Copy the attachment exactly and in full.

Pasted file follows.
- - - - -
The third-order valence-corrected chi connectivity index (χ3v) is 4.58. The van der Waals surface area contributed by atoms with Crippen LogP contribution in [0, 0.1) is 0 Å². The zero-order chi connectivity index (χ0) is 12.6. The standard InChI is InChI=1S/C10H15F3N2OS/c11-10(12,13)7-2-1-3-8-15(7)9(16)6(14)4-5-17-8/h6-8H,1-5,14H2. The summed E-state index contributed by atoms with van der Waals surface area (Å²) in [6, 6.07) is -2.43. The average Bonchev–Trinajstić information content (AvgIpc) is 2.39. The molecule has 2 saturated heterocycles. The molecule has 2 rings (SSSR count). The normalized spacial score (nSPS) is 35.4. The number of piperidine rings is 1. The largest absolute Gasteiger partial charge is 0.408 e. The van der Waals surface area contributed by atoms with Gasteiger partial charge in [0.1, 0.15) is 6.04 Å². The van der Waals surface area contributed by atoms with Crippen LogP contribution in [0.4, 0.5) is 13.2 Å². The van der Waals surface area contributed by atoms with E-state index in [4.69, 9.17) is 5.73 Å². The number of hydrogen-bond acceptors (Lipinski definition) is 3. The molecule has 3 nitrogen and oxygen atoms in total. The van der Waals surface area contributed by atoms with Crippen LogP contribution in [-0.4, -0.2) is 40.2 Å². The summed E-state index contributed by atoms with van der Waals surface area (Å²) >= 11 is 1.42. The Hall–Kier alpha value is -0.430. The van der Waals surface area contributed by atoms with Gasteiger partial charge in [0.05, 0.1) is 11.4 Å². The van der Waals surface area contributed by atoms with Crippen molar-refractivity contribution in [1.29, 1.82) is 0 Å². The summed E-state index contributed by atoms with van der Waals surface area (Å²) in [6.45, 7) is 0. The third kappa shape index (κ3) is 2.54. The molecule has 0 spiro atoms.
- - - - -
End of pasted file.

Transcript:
The third-order valence-corrected chi connectivity index (χ3v) is 4.58. The van der Waals surface area contributed by atoms with Crippen LogP contribution in [0, 0.1) is 0 Å². The zero-order chi connectivity index (χ0) is 12.6. The standard InChI is InChI=1S/C10H15F3N2OS/c11-10(12,13)7-2-1-3-8-15(7)9(16)6(14)4-5-17-8/h6-8H,1-5,14H2. The summed E-state index contributed by atoms with van der Waals surface area (Å²) in [6, 6.07) is -2.43. The average Bonchev–Trinajstić information content (AvgIpc) is 2.39. The molecule has 2 saturated heterocycles. The molecule has 2 rings (SSSR count). The normalized spacial score (nSPS) is 35.4. The number of piperidine rings is 1. The largest absolute Gasteiger partial charge is 0.408 e. The van der Waals surface area contributed by atoms with Gasteiger partial charge in [0.1, 0.15) is 6.04 Å². The van der Waals surface area contributed by atoms with Crippen LogP contribution in [0.4, 0.5) is 13.2 Å². The van der Waals surface area contributed by atoms with E-state index in [4.69, 9.17) is 5.73 Å². The number of hydrogen-bond acceptors (Lipinski definition) is 3. The molecule has 3 nitrogen and oxygen atoms in total. The van der Waals surface area contributed by atoms with Crippen LogP contribution in [-0.4, -0.2) is 40.2 Å². The summed E-state index contributed by atoms with van der Waals surface area (Å²) >= 11 is 1.42. The Hall–Kier alpha value is -0.430. The van der Waals surface area contributed by atoms with Gasteiger partial charge in [0.05, 0.1) is 11.4 Å². The van der Waals surface area contributed by atoms with Crippen molar-refractivity contribution in [1.29, 1.82) is 0 Å². The summed E-state index contributed by atoms with van der Waals surface area (Å²) in [6.45, 7) is 0. The third kappa shape index (κ3) is 2.54. The molecule has 0 spiro atoms.